In 2020, 39 NZBA banks provided a total of $575 billion in lending and underwriting to the fossil fuel industry.

By Jason Disterhoft

With a flurry of commitments in the weeks leading up to the Glasgow climate summit, Mark Carney’s Net-Zero Banking Alliance (NZBA) now counts among its members the vast majority of the world’s biggest fossil banks — including the 13 top fossil fuel funding banks in the world since Paris, and 21 of the top 23. Altogether, the 39 NZBA signatories that are among the world’s 60 largest banks account for US $3.1 trillion in fossil fuel financing from 2016-2020, 82% of total financing. 

We’ve run the numbers on NZBA banks’ top fossil fuel clients in 2020 — the last year for which we have full data — and the results show just how big a challenge the NZBA faces. (All figures drawn from Banking on Climate Chaos 2021.)

In 2020, 39 NZBA banks provided a total of $575 billion in lending and underwriting to the fossil fuel industry. The top ten clients were: 

As a coalition of environmental groups wrote to Carney last month, “A global consensus – driven by the International Energy Agency and cited by the UN Secretary General – is solidifying: to meet the goals of the Paris Climate agreement, no more coal, oil, or gas expansion are permitted.” But each and every one of these top fossil clients is among the world’s biggest oil and gas expansion companies. 

Top client Exxon is a case in point. As Oil Change International has documented, not only is it planning massive expansion of oil and gas extraction — it is also continuing exploring for new reserves; has no commitment to decrease production by 2030, and has no commitment to end production in line with 1.5°C. 

NZBA banks face a choice: either they rule out support for companies expanding fossil fuels, or their net-zero commitments are greenwash. 

But of the NZBA’s biggest fossil bank signatories, none of them has a policy prohibiting finance for oil and gas expansion companies. 

And the NZBA’s guidelines do not require its signatory banks to adopt such a policy: it is a big tent, with a low bar, as RAN and the Sierra Club said at the initiative’s launch in April. New analysis from Reclaim Finance underlines the weakness of the NZBA’s requirements (and those of its fellow Glasgow Finance Alliance for Net Zero initiatives). We don’t agree with Jamie Dimon on much, but in this case, it looks like the JPMorgan Chase CEO is on to something: “Mr. Dimon privately criticized Mr. Carney’s effort as overly vague,” the Wall Street Journal reported last week.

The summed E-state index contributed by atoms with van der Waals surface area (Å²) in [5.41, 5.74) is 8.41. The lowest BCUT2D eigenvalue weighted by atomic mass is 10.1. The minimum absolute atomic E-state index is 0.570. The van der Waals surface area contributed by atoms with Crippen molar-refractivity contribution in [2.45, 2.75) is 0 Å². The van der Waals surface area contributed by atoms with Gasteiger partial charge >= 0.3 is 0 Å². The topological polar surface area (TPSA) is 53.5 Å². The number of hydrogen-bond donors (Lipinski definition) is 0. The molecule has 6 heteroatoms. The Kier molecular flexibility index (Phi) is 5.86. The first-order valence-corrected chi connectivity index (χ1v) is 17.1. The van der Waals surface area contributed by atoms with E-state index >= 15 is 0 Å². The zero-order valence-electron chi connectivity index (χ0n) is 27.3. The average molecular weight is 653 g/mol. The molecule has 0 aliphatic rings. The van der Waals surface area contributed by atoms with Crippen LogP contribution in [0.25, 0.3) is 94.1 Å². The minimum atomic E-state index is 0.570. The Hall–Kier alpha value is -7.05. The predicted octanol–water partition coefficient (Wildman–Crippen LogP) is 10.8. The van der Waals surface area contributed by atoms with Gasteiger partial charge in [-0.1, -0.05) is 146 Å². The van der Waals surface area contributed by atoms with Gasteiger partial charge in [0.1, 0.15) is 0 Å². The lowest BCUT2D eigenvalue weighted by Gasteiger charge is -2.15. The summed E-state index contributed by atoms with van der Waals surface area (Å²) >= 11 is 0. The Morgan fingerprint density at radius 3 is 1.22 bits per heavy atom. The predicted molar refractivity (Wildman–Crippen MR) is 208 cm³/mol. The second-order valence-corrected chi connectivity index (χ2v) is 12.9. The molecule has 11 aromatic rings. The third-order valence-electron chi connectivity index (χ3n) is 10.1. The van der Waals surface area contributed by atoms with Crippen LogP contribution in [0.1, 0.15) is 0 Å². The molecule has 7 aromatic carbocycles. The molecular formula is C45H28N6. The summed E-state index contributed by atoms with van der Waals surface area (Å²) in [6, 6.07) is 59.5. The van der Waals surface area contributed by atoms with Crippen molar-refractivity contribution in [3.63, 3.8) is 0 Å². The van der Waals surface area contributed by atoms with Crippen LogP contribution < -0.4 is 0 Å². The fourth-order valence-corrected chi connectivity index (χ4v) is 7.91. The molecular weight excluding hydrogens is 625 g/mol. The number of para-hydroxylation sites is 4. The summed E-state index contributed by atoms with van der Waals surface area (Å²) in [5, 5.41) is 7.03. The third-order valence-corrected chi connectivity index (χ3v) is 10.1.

The NZBA has a $40 billion Exxon problem, and no clear plan to fix it. 

Top NZBA fossil banks — including Citi, Wells Fargo, and Bank of America — are in the process of choosing scenarios, targets and client criteria as they implement their net-zero commitments. In the face of the clear consensus on the need to end fossil expansion to limit global warming to 1.5°C, each of them faces a clear choice: either they rule out fossil expansion, or their net-zero commitment is greenwash. Their policies now implicate Mark Carney’s NZBA as well. 

Early signs aren’t encouraging: JPMorgan Chase, the #1 fossil bank in the world and a recent NZBA signatory, this year published 2030 interim targets that appear to meet the on-paper guidelines of the NZBA — and are fully compatible with massive expansion of fossil fuels

One NZBA signatory offers a model for what its peers should do: La Banque Postale, the 11th-largest bank in Europe, last month published a groundbreaking policy that rules out financing for companies expanding oil and gas, and commits to exit oil and gas by 2030. 

The NZBA has signed up most of the world’s most important fossil banks. It’s crucial that they truly align with 1.5°C, and the initiative is under threat if they don’t. NZBA signatories should emulate La Banque Postale, and the NZBA should strengthen its criteria to ensure that they do so.